Generally, investors group themselves into one of two camps; they identify either as a growth investor or a value investor. But things don’t have to be that rigid. You can have you cake and eat it too if you look hard enough. While they may not be plentiful, there are solid value stocks out there with great growth prospects. These companies tend to fly under the radar, silently performing well until they catch investor attention. I’d like to profile one such stock today, Polaris Infrastructure Inc. (TSX:PIF). Let’s take a closer look. The skinny It’s easy to see why some…
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Generally, investors group themselves into one of two camps; they identify either as a growth investor or a value investor.
But things don’t have to be that rigid. You can have you cake and eat it too if you look hard enough. While they may not be plentiful, there are solid value stocks out there with great growth prospects. These companies tend to fly under the radar, silently performing well until they catch investor attention.
I’d like to profile one such stock today, Polaris Infrastructure Inc. (TSX:PIF). Let’s take a closer look.
It’s easy to see why some investors might be nervous about Polaris. The company’s main asset today is the San Jacinto Project, a 72-megawatt power plant running on geothermal energy located in Nicaragua. That region of the world isn’t exactly known for political stability, and the nation has been recently rocked by violent protests against President Daniel Ortega.
Ortega, who ran the country from 1979 to 1985 after he helped overthrow former dictator Anastasio Somoza Debayle, isn’t generally thought to be very business friendly. He nationalized a large portion of Nicaragua’s largest industries during his first tenure in office and has passed anti-business legislation. He has also become the de-facto dictator of the nation, with opposition parties saying recent presidential elections were not run fairly.
While investors are right to be at least a little nervous about the political situation in Nicaragua, it shouldn’t take anything away from San Jacinto, a fine asset. Geothermal power plants are expensive to build, but then offer plenty of power at cheap rates. Millions of the nation’s citizens are benefiting from the asset, and the power is sold back to the government-run utility.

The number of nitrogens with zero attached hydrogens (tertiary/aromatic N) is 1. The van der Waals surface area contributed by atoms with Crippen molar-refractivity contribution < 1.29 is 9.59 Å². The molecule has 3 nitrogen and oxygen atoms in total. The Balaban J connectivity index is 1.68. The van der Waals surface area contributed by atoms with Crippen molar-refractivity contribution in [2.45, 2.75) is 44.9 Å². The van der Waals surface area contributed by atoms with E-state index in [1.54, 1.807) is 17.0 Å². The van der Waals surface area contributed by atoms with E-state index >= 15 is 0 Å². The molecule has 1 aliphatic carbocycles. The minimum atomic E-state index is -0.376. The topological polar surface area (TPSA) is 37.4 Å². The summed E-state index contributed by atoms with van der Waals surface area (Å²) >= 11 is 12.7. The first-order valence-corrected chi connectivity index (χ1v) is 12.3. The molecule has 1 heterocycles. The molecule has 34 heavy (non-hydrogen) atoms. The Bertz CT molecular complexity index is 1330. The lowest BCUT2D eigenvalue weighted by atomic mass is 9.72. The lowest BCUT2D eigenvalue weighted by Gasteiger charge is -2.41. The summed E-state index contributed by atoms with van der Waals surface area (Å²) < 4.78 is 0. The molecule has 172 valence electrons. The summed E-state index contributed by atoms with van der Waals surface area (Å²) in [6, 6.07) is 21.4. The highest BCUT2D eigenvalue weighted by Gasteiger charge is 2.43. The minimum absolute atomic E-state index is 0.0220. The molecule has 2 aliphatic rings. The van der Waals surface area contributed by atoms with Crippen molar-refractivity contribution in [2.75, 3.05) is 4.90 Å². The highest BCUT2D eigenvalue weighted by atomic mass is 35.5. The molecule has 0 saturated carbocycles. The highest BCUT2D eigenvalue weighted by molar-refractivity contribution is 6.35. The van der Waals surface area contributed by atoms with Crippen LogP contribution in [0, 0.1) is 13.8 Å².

San Jacinto generates plenty of free cash flow, which the company has been using to pay investors a generous dividend, pay down debt, and look at expansion options. The company generated US$0.74 per share in earnings in 2018, which translates into $0.99 in Canadian dollars. That puts shares today at just 12.5x trailing earnings.
This is a bargain for a stock with the kind of growth potential similar to Polaris has, which means that the company could get much bigger in a hurry.
Earlier in 2019, Polaris purchased a number of power projects in Peru, assets that should add nicely to the bottom line once they’re all up and running.
In total, these Peru hydroelectric plants could add 242 megawatts to Polaris’s total production, which would be a massive increase from the 72 megawatts currently generated by San Jacinto. But only five megawatts are operational today, with an additional 28 under construction. The remaining projects have been approved, but construction hasn’t started yet.
Polaris also has plans to expand inside Nicaragua. The Casita project has given the company exclusive rights to expand in a certain area of the nation, and the company is currently working with both the government of Nicaragua and the World Bank to take the steps necessary to move forward on the project.
Paid to wait
Power plants take a long time to get approved and then years to be constructed. This is not an investment for the impatient.
While you wait for these Peru assets to come online, Polaris’s stock pays a hefty dividend, a payout easily covered by cash flow. The current yield is 6.4%, and it’s very possible that the dividend marches higher once more Peru assets start generating cash flows.
The bottom line
Polaris Infrastructure isn’t a large stock, and its primary asset is located in a country known for nationalizing entire industries. But these are manageable risks, and the company is doing a nice job expanding outside the nation. If it can deliver on that growth plan, look for shares to easily double or triple over the next five years.
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Fool contributor Nelson Smith owns shares of Polaris Infrastructure Inc. The Motley Fool owns shares of Polaris Infrastructure Inc.